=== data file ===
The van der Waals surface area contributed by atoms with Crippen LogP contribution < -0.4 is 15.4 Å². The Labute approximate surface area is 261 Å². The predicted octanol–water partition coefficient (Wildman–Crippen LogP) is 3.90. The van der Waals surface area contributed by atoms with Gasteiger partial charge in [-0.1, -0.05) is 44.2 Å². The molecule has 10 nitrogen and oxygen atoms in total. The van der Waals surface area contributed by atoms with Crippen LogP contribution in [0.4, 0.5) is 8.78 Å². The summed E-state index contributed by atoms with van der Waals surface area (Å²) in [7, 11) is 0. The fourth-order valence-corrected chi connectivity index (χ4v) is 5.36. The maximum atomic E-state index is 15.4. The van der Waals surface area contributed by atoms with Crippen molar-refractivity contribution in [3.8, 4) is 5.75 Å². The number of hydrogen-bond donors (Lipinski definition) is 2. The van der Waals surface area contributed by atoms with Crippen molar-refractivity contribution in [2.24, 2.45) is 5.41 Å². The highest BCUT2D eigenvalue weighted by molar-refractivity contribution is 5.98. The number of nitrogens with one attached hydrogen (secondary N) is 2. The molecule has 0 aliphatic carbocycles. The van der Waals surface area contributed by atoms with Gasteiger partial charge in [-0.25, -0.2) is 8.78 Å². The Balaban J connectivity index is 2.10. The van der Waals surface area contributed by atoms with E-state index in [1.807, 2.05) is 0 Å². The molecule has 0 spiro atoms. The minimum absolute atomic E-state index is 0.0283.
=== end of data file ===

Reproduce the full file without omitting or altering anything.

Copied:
The van der Waals surface area contributed by atoms with Crippen LogP contribution < -0.4 is 15.4 Å². The Labute approximate surface area is 261 Å². The predicted octanol–water partition coefficient (Wildman–Crippen LogP) is 3.90. The van der Waals surface area contributed by atoms with Gasteiger partial charge in [-0.1, -0.05) is 44.2 Å². The molecule has 10 nitrogen and oxygen atoms in total. The van der Waals surface area contributed by atoms with Crippen LogP contribution in [0.4, 0.5) is 8.78 Å². The summed E-state index contributed by atoms with van der Waals surface area (Å²) in [7, 11) is 0. The fourth-order valence-corrected chi connectivity index (χ4v) is 5.36. The maximum atomic E-state index is 15.4. The van der Waals surface area contributed by atoms with Crippen molar-refractivity contribution in [3.8, 4) is 5.75 Å². The number of hydrogen-bond donors (Lipinski definition) is 2. The van der Waals surface area contributed by atoms with Crippen molar-refractivity contribution in [2.24, 2.45) is 5.41 Å². The highest BCUT2D eigenvalue weighted by molar-refractivity contribution is 5.98. The number of nitrogens with one attached hydrogen (secondary N) is 2. The molecule has 0 aliphatic carbocycles. The van der Waals surface area contributed by atoms with Gasteiger partial charge in [-0.25, -0.2) is 8.78 Å². The Balaban J connectivity index is 2.10. The van der Waals surface area contributed by atoms with E-state index in [1.807, 2.05) is 0 Å². The molecule has 0 spiro atoms. The minimum absolute atomic E-state index is 0.0283.